If all the maths you’d ever seen was at school, then you’d be forgiven for thinking numbers were boring things that only a cold calculating robot could truly love. But, there is a *mathematical proof* that you’d be wrong: Gödel’s incompleteness theorem. It comes from a weird part of maths history which ended with a guy called Kurt Gödel proving that to do maths, you *have* to take thrill-seeking risks in a way a mindless robot never could, no matter how smart it was.

The weirdness begins with philosophers deciding to have a go at maths. Philosophers love (and envy) maths because they love *certainty*. No coincidence that Descartes, the guy you have to thank for x-y graphs, was also the genius who proved to himself that he actually existed and wasn’t just a dream (after all, who *else* would be the one worrying about being a dream?). Maths is great for worriers like him, because there’s no question of who is right and who is wrong – show a mathematician a watertight proof of your claim and they’ll stop arguing with you and go away (disclaimer: this may not to work with maths teachers…).

However, being philosophers, they eventually found a reason to worry again. After all, maths proofs can’t just start from nothing, they need some *assumptions*. If these are wrong, then the proof is no good. Most of the time, the assumptions will have proofs of their own, but as anyone who has argued with a child will know, eventually the buck has to stop somewhere. (“Why can’t I play Mario?” “Because it’s your bedtime.” “Why is it bedtime?!” “BECAUSE I SAY SO!”) Otherwise, you go on giving explanations forever.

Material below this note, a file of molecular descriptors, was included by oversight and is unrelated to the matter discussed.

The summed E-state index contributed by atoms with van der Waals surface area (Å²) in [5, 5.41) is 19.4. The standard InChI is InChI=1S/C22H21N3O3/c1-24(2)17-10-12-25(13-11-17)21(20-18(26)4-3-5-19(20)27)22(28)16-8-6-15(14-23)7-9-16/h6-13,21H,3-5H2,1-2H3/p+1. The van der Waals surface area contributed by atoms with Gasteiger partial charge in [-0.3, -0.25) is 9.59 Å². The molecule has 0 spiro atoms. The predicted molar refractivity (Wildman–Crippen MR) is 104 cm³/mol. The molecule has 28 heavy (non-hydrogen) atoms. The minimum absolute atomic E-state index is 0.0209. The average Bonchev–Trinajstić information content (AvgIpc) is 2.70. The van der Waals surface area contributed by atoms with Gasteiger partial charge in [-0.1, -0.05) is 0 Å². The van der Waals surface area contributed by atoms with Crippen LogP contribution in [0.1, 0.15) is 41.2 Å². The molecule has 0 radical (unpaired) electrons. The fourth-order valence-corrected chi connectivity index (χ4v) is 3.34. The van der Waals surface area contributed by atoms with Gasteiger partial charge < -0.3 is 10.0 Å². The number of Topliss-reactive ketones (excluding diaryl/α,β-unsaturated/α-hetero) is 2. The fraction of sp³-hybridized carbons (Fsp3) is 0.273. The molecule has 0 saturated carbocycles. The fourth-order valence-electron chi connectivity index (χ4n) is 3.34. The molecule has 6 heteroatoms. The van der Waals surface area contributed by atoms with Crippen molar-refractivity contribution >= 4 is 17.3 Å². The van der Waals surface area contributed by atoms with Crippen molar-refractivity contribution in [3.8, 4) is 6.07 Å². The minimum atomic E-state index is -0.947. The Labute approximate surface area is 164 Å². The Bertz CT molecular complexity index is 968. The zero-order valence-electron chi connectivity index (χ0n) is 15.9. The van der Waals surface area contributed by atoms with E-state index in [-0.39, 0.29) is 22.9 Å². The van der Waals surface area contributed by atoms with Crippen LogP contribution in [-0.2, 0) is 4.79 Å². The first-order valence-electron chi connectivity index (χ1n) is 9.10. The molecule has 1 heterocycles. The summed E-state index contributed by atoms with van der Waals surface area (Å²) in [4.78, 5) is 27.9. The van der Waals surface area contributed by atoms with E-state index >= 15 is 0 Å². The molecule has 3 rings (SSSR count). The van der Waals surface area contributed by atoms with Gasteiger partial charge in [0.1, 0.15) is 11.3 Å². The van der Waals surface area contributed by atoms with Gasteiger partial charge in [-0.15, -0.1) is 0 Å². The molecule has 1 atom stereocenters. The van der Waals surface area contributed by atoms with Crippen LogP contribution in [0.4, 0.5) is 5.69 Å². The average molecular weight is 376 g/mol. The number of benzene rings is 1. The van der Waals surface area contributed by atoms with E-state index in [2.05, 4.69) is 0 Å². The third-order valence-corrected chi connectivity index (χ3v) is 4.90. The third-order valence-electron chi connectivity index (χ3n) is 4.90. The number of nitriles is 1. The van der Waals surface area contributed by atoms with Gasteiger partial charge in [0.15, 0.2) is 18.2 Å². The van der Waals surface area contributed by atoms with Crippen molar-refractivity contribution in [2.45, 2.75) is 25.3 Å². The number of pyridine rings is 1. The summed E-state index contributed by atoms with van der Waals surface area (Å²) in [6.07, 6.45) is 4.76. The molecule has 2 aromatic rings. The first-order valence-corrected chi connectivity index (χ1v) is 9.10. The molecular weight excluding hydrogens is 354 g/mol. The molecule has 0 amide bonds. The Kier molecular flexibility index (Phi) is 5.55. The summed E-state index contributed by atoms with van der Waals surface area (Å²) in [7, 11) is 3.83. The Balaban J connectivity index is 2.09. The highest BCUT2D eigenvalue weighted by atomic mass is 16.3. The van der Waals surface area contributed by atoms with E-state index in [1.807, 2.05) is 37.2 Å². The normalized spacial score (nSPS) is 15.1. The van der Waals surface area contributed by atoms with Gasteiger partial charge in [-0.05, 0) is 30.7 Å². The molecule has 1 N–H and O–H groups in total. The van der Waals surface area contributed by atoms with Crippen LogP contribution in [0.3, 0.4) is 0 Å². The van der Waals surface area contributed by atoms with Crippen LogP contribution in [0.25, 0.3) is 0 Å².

The way this usually works for maths, is mathematicians agree on some *excruciatingly* obvious facts to leave unproved, called *axioms*. Think “1+1=2”, but then even more obvious than that (in fact, Bertrand Russell spent hundreds of pages *proving* that 1+1=2 from these stupidly basic facts!). This means that mathematicians can go about happily proving stuff from their axioms, and stop worrying. Peak boring maths.

But the philosophers *still* weren’t happy. Mostly, it was because the mathematicians massively screwed up their first go at thinking of obvious ‘facts’. How massively? The ‘facts’ they chose turned out to be nonsense. We know this because they told us things which flat-out contradicted each other. You could use them to ‘prove’ anything you like – *and the opposite at the same time*. You could ‘prove’ that God exists, *and* that He doesn’t – and no matter which one of those you think is true, we can all agree that they can’t *both* be right! In other words, the axioms the mathematicians chose were *inconsistent*.

Philosophers’ trust in maths was shattered (after all, it was *their* job to prove ridiculous stuff). Before they could trust another axiom ever again, they wanted some cast-iron proof that they weren’t going to be taken for another ride by the new axioms. But where could *this* proof start off? If we had to come up with a whole other list of axioms for it, then we’d need a proof for *them* too… This was all a bit of a headache.

The only way out the mathematicians and philosophers could see was to look for a proof that the new axioms were consistent, using only those new axioms themselves. This turned out to be very, very hard. In fact (and this is where Gödel steps in) it turned out to be *impossible*.

Cue Gödel’s incompleteness theorem. It says that any axioms that you can think of are either inconsistent – nonsense – or *aren’t good enough* to answer all of your maths questions. And, sadly, one of those questions *has* to be whether the axioms are inconsistent. In short, all good axioms are *incomplete*.

This may sound bad, but it’s really an exciting thing. It means that if you want to do maths, you really *do* have to take big risks, and be prepared to see your whole house of cards fall down in one big inconsistent pile of nonsense at any time. That takes serious nerve. It also means mathematicians have the best job security on the planet. If you *could *just write down axioms and get proof after proof out of them, like a production line, then you could easily make a mindless robot or a glorified calculator sit down and do it. But thanks to Gödel’s incompleteness theorem, we know for sure that will never happen. Maths needs a creative touch – a willingness to stick your neck out and try new axioms just to see what will happen – that no robot we can build will ever have.

*Joe Double*